Bradley is 23 years old, and has already established a reputation as being one of the best perimeter on-ball defenders in the league. His long wingspan allows him to contest shots and affect plays from behind. Many will remember his battles with Dwyane Wade in the 2012 NBA Eastern Conference Finals, when he was only in his 2nd year in the league. He may struggle offensively at times (43% on field goal), but showed well last season when Brad Stevens, the Celtics’ head coach, relied more on Bradley to take the lead on offense (5% increase in usage rate to 23.1%). His defensive numbers suffered last year, but the Celtics, in general, struggled defensively. There are some lingering concerns with his health, as he has never played more than 64 games a season (64 in the lockout-shortened 2011-2012 season).

If the Warriors end up losing Klay Thompson in the Kevin Love trade, Bradley would be a suitable replacement for Thompson. Bradley would help cover up any defensive deficiencies the loss of Thompson might bring, and while he may not be as accurate from three-point range as Thompson is, he has proven he can shoot it from distance (40% on threes).

The Warriors should inquire the Celtics to see if they would be willing to do a sign-and-trade. Bradley was earning $2.5 million last season, and the Warriors should see if he is obtainable for under $5 million a season.

Wolves Draft Zach LaVine

The Wolves have been very adamant that Klay Thompson must be part of the Kevin Love trade, while the Warriors have repeatedly disagreed. Thompson seems to be the key to the trade, the final piece that neither team is willing to give up.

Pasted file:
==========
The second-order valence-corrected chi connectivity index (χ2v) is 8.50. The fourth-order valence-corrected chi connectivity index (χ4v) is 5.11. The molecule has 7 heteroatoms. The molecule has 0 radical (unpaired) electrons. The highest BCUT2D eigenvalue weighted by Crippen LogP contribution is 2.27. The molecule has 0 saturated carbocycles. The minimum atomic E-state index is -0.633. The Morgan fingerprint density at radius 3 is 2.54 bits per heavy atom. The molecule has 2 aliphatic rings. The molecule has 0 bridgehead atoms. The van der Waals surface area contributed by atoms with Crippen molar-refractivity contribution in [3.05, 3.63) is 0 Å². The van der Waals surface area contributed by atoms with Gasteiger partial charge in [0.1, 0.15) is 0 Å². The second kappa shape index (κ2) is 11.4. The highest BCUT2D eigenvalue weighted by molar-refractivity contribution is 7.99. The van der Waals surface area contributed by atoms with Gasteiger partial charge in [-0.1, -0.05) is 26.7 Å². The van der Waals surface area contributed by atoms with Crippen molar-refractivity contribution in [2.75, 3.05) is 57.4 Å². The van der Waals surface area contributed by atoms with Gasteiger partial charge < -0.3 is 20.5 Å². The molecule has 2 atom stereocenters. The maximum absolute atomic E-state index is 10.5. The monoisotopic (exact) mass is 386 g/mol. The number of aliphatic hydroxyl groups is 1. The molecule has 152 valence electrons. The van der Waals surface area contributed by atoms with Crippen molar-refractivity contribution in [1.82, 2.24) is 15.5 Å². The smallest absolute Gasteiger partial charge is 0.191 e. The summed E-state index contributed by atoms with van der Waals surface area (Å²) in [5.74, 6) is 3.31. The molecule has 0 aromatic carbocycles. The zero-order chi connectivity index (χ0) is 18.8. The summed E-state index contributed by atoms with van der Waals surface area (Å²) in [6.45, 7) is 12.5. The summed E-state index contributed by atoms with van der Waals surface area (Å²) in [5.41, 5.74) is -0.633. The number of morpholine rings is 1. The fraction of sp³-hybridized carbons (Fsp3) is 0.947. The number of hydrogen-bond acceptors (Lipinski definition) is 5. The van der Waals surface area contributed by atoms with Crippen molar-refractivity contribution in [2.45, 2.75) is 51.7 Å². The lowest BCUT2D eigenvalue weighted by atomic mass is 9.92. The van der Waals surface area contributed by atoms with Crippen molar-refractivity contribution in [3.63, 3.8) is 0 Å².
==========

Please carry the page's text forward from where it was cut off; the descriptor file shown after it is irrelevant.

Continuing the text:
However, the Wolves threw a curveball during the Draft by drafting Zach LaVine – the shooting guard from UCLA. LaVine is an athletic, high upside player who excels at shooting threes. The pick confused many, especially those that were under the impression the Wolves were high on Thompson.

By drafting a shooting guard with a similar skill set, the Wolves may have finally given up on acquiring Thompson. Perhaps they have relented to the Warriors’ resolve and will work on a different trade package. If so, this is good news to the Warriors. They can now acquire Love while keeping Thompson – a win-win situation for them. The locker room morale may suffer, but reports detailing the Warriors insistence on keeping Thompson may help quicken the healing.

However, the reverse could also be true. By doing this, the Wolves may have sent out a warning to the Warriors – by simply removing the need for a quality shooting guard, the Wolves may have invited other teams to offer up other trade packages while the Warriors lose possibly their best trade asset. This may not necessarily cause the Warriors to fall out of contention of Love, as he has stated he would like to play in California, but rather ignite more urgency within the Warriors.

Whatever the Wolves’ intentions, we may all look back at the LaVine selection as a key moment in the Love trade saga.

Next Warriors Game Full schedule »
Wednesday, Oct 2929 Oct7:00at Sacramento KingsBuy Tickets

Tags: 2014 NBA Draft Golden State Warriors

comments powered by Disqus